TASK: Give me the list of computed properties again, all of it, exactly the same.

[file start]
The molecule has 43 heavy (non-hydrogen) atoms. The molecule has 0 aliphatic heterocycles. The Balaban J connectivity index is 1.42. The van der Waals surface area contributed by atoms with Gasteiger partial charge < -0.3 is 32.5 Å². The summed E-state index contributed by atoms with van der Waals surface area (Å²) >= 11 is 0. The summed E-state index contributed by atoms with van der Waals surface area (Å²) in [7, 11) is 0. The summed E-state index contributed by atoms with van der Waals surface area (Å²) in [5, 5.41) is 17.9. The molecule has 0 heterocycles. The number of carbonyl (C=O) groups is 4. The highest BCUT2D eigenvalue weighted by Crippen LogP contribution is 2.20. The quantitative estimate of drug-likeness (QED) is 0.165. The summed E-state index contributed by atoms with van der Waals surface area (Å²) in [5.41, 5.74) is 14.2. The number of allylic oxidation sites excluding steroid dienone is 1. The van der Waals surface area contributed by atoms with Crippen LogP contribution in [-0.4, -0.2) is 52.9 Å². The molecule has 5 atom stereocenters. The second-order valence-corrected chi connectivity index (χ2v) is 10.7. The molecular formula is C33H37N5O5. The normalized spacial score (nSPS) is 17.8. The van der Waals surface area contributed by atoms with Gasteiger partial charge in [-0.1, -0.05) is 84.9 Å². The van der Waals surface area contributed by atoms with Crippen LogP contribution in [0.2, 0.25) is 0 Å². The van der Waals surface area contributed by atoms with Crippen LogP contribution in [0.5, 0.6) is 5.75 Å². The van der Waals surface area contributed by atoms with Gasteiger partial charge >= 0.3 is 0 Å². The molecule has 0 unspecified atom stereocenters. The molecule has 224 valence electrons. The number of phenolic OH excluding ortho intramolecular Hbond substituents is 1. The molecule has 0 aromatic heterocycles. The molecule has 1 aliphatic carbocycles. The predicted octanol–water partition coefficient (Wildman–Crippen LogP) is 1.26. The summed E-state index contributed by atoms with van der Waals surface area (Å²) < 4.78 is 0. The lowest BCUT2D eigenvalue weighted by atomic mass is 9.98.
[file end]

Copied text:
The molecule has 43 heavy (non-hydrogen) atoms. The molecule has 0 aliphatic heterocycles. The Balaban J connectivity index is 1.42. The van der Waals surface area contributed by atoms with Gasteiger partial charge < -0.3 is 32.5 Å². The summed E-state index contributed by atoms with van der Waals surface area (Å²) >= 11 is 0. The summed E-state index contributed by atoms with van der Waals surface area (Å²) in [7, 11) is 0. The summed E-state index contributed by atoms with van der Waals surface area (Å²) in [5, 5.41) is 17.9. The molecule has 0 heterocycles. The number of carbonyl (C=O) groups is 4. The highest BCUT2D eigenvalue weighted by Crippen LogP contribution is 2.20. The quantitative estimate of drug-likeness (QED) is 0.165. The summed E-state index contributed by atoms with van der Waals surface area (Å²) in [5.41, 5.74) is 14.2. The number of allylic oxidation sites excluding steroid dienone is 1. The van der Waals surface area contributed by atoms with Crippen LogP contribution in [-0.4, -0.2) is 52.9 Å². The molecule has 5 atom stereocenters. The second-order valence-corrected chi connectivity index (χ2v) is 10.7. The molecular formula is C33H37N5O5. The normalized spacial score (nSPS) is 17.8. The van der Waals surface area contributed by atoms with Gasteiger partial charge in [-0.1, -0.05) is 84.9 Å². The van der Waals surface area contributed by atoms with Crippen LogP contribution in [0.2, 0.25) is 0 Å². The van der Waals surface area contributed by atoms with Crippen LogP contribution in [0.5, 0.6) is 5.75 Å². The van der Waals surface area contributed by atoms with Gasteiger partial charge >= 0.3 is 0 Å². The molecule has 0 unspecified atom stereocenters. The molecule has 224 valence electrons. The number of phenolic OH excluding ortho intramolecular Hbond substituents is 1. The molecule has 0 aromatic heterocycles. The molecule has 1 aliphatic carbocycles. The predicted octanol–water partition coefficient (Wildman–Crippen LogP) is 1.26. The summed E-state index contributed by atoms with van der Waals surface area (Å²) < 4.78 is 0. The lowest BCUT2D eigenvalue weighted by atomic mass is 9.98.